When discussing a crisis and its challenges and tasks, it's crucial to recognize that the primary tool for successful navigation is COMMUNICATION! Yes – talking! Engaging in constructive, non-offensive conversations is the key. It helps in resolving not only crisis situations but any difficulties that may arise between the couple. The ability to communicate helps you understand each other better, acquaint yourselves with your new roles as parents, brings you closer, assists in resolving disagreements, reaching agreements, and literally saves couples from divorce. The crisis necessitates extensive and prolonged communication – expressing everything in your heart, in your mind, and everything experienced. Share, inquire, listen, respond, accept, and refrain from criticism. Engage in dialogue until both of you comprehend how to move forward. It often involves long nights, shedding many tears, experiencing pain, and mourning the old life that will never return. I understand that many parents might feel hesitant to vocalize this, but they yearn for the time when they were alone without numerous responsibilities. Although the birth of a child is cherished, the emotions affecting each parent can be daunting. However, it's all understandable! It's natural to desire the past life, experience unpleasant emotions, feel unprepared in the new role, make mistakes, and not know everything.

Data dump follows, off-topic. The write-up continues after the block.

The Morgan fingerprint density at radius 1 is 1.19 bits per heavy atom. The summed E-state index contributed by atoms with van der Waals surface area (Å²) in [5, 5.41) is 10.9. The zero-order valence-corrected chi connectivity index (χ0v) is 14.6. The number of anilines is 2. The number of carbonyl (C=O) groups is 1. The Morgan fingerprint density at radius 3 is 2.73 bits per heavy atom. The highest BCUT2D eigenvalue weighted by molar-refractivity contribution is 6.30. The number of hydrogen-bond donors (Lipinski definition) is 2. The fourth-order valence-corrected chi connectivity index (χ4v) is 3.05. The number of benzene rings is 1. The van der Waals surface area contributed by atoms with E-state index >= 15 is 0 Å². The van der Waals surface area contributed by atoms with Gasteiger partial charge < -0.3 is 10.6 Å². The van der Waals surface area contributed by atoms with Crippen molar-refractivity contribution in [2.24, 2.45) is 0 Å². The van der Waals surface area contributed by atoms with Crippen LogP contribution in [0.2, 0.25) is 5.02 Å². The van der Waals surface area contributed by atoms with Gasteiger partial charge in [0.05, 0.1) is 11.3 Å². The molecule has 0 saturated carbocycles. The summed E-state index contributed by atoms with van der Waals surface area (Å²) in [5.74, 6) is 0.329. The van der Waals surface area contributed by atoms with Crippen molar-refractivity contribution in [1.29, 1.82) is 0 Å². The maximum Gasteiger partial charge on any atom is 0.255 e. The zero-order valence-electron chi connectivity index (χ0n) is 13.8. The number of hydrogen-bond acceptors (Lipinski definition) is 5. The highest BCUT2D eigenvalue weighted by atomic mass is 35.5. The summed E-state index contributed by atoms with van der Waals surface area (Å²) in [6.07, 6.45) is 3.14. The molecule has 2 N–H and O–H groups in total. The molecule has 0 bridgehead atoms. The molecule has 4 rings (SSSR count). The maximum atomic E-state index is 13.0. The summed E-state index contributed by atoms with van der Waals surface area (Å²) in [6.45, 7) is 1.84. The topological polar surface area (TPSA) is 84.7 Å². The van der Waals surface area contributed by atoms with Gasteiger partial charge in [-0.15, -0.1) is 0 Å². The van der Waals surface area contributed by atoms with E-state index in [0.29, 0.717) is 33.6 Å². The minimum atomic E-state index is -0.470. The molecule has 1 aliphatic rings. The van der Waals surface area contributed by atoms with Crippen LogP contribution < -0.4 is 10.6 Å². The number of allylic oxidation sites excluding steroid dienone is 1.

Dear parents, no one said that family life is easy. However, such satisfaction and a strong sense of belonging cannot be experienced anywhere else. Remember, a happy marital relationship is the basis of a happy family relationship - happy for you and your children.
Gestalt Therapist / Founder of the Psychology Center AUGT